Facebook Inc (NASDAQ:FB) has lost some considerable ground since my last report of FB stock was published. In my previous report on Facebook stock, I had outlined that a bearish pattern was set to execute, and that bearish implications were set to follow. Since that report, levels of support have fallen and the bearish headwinds on Facebook stock continue to develop.
It is not just Facebook stock that is under pressure. The NASDAQ index has seen selling pressure, and heavyweights like Apple Inc. (NASDAQ:AAPL), Netflix, Inc. (NASDAQ:NFLX), and Google (otherwise known as Alphabet Inc (NASDAQ:GOOG)) have seen their share of price weakness.
As a trader, I have seen such price moves in which an entire sector moves in tandem, and much of the gains or losses have little to do with actual company fundamentals. Money managers refer to this phenomenon as sector rotation. This rotation is a result of using macroeconomic top-down analysis to develop investment strategies. The major driver behind this analysis is government policy.
The new president of the United States is set to step into office in January. The new president represents change, which will result in new economic policies. These money managers seem to believe that the new government policies are not as friendly toward growth stocks like Facebook. This has resulted in a market that seems a bit disconnected, as the Dow Jones Industrial Average (DJIA) index is forging new all-time highs, but the NASDAQ index is lagging behind.
The following Facebook stock chart illustrates the bearish developments.
Chart courtesy of StockCharts.com
The pattern that FB stock completed is a rising wedge. A rising wedge is a technical pattern that contains two converging trend lines, in which both trend lines slope upward. These two trend lines act as support and resistance. The price will oscillate between these two levels until the price manages to gain enough strength to break out of this pattern. When the price breaks out, the pattern is complete. On average, these patterns break downward, so this pattern is seen in a bearish light.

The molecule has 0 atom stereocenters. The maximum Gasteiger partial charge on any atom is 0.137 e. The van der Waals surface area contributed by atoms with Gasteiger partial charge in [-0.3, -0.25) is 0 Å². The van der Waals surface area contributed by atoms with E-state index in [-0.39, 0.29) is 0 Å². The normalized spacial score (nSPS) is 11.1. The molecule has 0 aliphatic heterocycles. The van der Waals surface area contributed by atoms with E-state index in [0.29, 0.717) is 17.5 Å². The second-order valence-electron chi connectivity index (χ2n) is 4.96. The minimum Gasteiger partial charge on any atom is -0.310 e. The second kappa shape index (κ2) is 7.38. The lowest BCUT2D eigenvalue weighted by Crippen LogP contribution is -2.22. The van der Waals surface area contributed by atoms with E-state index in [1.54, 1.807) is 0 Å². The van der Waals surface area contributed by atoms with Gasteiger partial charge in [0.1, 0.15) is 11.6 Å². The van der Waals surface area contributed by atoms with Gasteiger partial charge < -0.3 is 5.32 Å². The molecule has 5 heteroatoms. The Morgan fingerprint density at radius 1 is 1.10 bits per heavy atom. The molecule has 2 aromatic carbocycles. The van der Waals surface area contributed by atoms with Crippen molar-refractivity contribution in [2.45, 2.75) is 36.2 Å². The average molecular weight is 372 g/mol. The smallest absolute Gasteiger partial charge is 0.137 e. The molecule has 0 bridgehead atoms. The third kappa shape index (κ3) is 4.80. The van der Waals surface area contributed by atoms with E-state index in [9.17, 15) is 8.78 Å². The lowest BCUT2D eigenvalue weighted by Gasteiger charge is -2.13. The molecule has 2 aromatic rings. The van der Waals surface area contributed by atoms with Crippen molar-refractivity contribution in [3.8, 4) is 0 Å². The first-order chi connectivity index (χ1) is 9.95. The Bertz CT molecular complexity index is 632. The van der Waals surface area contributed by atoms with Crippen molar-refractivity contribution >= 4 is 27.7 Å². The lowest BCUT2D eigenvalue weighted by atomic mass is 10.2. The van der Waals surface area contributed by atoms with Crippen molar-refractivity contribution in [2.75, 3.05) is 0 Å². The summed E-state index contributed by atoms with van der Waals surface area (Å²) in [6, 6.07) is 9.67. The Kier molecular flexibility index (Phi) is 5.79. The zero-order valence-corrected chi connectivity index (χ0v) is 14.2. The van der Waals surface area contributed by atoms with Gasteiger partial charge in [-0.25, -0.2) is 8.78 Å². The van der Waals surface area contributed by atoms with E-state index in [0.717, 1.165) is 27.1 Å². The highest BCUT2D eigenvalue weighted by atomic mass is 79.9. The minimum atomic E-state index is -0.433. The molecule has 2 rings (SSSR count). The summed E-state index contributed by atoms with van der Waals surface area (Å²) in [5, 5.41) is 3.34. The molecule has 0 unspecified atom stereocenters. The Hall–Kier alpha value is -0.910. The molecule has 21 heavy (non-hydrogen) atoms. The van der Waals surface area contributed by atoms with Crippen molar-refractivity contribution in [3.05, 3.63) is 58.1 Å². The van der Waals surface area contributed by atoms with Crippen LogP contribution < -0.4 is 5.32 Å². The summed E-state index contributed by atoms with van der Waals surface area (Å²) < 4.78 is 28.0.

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Facebook stock quickly reaffirmed this bearish pattern by trading back and testing the level of support from underneath. Traders refer to such a price action as a backtest, and it serves to reaffirm the pattern. The bearish price objective of the rising wedge is the lower point at which the triangle began to develop. Assuming that this premise is true, FB stock could correct to $72.00. This is a scary number to fathom.
The 200-day moving average has served as a level of support since 2013, when FB stock first started trading above it. The 200-day moving average is the dividing line between stocks trading in a bull market and stocks trading in a bear market. When the share price is above the moving average, it is bullish. When the share price is below the moving average, it is bearish.
This moving average has been penetrated before, but not on a sustained basis. FB stock is currently trading below this level of support, and the inability to trade above it will only act to increase my bearish concerns.
The following Facebook stock chart illustrates one more level of price support that could act to halt the current slide.
Chart courtesy of StockCharts.com
The pattern highlighted on the FB stock chart above is an ascending channel. An ascending channel is created by using two identical trend lines that define the upper and lower bounds. The share price oscillates between these two lines for as long as the trend permits. This channel has defined the bull market in FB stock since 2013, and support has been tested sparsely, but has bounced off it each and every time.
Support from this trend line sits just north of $100.00, and I would hate to see such a defined trend break. If this level does not hold, then the bearish rising wedge will play out, and support at $72.00 will be the next objective.
The Bottom Line on Facebook Stock
I am bearish on Facebook stock, as the bearish signal continues to mount. Even though I did outline possible levels of support on FB stock, I would refrain from trying to catch a bottom. My concerns are becoming widespread within the tech sector as the NASDAQ index is putting in a bearish rising wedge, but it has yet to be completed.